"Katniss, sweetheart." Haymitch squatted down and placed a hand on the girl's shoulders. She trembled beneath his touch, but otherwise, she did not react. She didn't look at him and she continued to rock and shake.


"She's dead," she whispered, her voice flat. "Dead. My mother is dead."

Haymitch squeezed her bony shoulder and slowly rose, placing a cautious hand on the revolver in his belt as he ventured into the silent house. Scanning the modest foyer, his eyes landed on the path of Katniss's bloody sneaker impressions. Their positioning indicated that the girl had likely stumbled or staggered away from the scene. He fought back a lump that threatened to rise in his throat as he approached the kitchen, following the sanguineous red trail.

The sight before him would haunt him forever.

Lilly Everdeen was indisputably dead.

Her nude body was sprawled across the linoleum floor at the center of a wide, bright-red pool of her own blood. Her beautiful sapphire eyes stared blankly at the ceiling, glassy and lifeless. She was already turning blue as livor mortis settled in, patches of purplish-red bruises marring her porcelain skin. Her body was riddled with stab wounds, and a large gaping slash appeared to have nearly decapitated her. Her swollen tongue protruded from her pale lips. No wonder her daughter was nearly catatonic. And there was so much blood, he noted sadly.

Haymitch suddenly felt uneasy given her naked state; he had seen a handful of dead females in his years on the force, and he had never given much thought to their nudity when he performed his duties. But never had the deceased hit so close to home. It felt voyeuristic to be scrutinizing Lilly's body—the dead body of his friend's wife—in such a manner, job or no job.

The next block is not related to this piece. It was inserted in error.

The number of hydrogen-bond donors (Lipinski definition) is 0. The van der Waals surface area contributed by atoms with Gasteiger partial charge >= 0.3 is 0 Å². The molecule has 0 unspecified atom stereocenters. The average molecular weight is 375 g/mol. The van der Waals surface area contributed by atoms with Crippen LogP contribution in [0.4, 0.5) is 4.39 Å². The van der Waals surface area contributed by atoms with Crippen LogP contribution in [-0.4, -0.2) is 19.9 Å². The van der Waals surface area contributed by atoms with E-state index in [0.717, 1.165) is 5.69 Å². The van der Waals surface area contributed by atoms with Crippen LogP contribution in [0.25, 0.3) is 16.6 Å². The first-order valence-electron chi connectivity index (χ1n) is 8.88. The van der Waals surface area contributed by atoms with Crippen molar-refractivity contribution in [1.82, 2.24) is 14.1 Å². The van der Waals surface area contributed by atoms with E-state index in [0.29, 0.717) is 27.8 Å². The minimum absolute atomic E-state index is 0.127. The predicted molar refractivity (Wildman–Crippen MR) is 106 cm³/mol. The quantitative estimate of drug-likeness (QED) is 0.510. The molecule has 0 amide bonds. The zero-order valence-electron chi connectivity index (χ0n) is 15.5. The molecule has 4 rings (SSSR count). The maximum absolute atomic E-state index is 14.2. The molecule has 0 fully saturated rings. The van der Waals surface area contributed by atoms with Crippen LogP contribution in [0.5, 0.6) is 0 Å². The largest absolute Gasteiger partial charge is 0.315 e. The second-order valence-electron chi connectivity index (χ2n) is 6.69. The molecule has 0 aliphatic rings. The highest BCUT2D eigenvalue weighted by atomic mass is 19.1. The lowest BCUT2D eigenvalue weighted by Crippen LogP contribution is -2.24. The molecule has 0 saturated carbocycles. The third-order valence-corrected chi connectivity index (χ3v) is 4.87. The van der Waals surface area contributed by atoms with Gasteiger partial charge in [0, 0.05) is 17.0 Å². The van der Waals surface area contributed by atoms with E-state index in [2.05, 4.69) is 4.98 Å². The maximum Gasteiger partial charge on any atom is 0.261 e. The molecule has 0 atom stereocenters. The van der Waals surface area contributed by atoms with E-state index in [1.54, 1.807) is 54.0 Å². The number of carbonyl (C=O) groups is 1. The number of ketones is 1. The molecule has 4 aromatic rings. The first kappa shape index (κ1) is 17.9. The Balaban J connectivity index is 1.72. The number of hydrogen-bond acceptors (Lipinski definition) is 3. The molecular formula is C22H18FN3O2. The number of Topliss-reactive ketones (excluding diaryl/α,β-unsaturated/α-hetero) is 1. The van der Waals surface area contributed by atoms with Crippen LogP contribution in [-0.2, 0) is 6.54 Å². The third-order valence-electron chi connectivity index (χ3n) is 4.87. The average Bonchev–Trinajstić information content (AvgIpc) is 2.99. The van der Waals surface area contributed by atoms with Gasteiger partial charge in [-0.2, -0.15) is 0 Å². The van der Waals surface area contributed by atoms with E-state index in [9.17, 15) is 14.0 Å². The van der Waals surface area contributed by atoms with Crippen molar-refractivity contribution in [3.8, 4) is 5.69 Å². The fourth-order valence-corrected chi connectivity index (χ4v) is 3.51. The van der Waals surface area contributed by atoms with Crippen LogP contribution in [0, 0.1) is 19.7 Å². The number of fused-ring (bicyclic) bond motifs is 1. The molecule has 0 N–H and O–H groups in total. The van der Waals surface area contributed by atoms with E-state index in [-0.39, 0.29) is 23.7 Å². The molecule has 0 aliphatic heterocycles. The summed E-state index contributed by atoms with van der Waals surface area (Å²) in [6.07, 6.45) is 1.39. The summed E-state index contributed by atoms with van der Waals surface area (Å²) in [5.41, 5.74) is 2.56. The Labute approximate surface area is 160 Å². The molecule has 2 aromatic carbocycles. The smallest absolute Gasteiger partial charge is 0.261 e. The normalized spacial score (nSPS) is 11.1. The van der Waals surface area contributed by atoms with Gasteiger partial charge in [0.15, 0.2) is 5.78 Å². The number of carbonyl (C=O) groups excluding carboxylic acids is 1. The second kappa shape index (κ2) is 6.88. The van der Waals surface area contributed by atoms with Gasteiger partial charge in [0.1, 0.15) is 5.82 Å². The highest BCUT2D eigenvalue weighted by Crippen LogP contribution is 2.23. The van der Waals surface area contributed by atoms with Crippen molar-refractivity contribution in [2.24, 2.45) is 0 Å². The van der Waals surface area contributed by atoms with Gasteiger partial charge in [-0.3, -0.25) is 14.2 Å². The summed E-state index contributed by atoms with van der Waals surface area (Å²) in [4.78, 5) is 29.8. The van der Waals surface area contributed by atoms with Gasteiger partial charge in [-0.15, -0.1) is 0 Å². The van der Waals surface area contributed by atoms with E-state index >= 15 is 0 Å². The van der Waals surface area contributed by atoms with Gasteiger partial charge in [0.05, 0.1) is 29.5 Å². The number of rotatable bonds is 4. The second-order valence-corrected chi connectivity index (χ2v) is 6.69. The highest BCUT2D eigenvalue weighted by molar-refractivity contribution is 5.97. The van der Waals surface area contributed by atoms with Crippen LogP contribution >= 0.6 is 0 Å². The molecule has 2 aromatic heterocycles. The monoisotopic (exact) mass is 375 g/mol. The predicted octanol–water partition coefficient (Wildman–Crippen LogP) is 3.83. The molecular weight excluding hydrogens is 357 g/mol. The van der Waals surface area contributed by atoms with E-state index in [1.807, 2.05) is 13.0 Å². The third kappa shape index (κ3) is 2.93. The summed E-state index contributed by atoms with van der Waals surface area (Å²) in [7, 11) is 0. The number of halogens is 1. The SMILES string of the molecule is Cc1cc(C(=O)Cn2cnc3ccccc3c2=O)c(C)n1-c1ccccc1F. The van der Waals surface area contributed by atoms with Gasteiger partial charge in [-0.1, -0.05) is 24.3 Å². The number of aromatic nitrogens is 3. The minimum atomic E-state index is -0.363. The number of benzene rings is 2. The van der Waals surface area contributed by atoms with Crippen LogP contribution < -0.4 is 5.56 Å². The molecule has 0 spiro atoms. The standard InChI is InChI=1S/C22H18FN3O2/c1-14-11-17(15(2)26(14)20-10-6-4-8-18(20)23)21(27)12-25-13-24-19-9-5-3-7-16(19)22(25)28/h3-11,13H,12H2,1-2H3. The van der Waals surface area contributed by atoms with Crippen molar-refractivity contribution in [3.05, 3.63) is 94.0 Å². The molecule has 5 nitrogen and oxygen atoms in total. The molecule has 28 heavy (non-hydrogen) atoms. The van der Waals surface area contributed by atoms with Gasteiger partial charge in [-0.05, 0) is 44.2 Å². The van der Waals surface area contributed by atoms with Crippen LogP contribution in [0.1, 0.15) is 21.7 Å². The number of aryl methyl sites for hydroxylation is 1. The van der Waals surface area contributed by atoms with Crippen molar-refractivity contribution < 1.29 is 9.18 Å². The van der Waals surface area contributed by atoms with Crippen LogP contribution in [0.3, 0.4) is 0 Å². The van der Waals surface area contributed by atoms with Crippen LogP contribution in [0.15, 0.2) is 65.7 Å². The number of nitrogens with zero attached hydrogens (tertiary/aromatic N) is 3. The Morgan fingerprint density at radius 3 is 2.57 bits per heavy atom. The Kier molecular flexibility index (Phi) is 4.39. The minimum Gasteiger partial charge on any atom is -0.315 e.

He sighed and pulled out his radio to confirm the presence of a female, DOA, at the Everdeen house and requested backup.

Within five minutes, Officer Hawthorne screeched to a halt in the driveway and knelt next to Katniss, gently shaking the girl, whispering her name and unleashing a mournful, keening wail from her throat as she collapsed into his arms. Haymitch would never forget the raw pain in the poor girl's cries as she staggered on sober legs to Officer Hawthorne's patrol car.

Nor will he forget the vacant look in Jack Everdeen's eyes when he arrived a few minutes later, ambled in to his house and knelt next to the body of his wife of twenty-two years, the mother of his children, the love of his life.

"Lilly, wake up, baby," he whispered, gently brushing the matted hair from her forehead.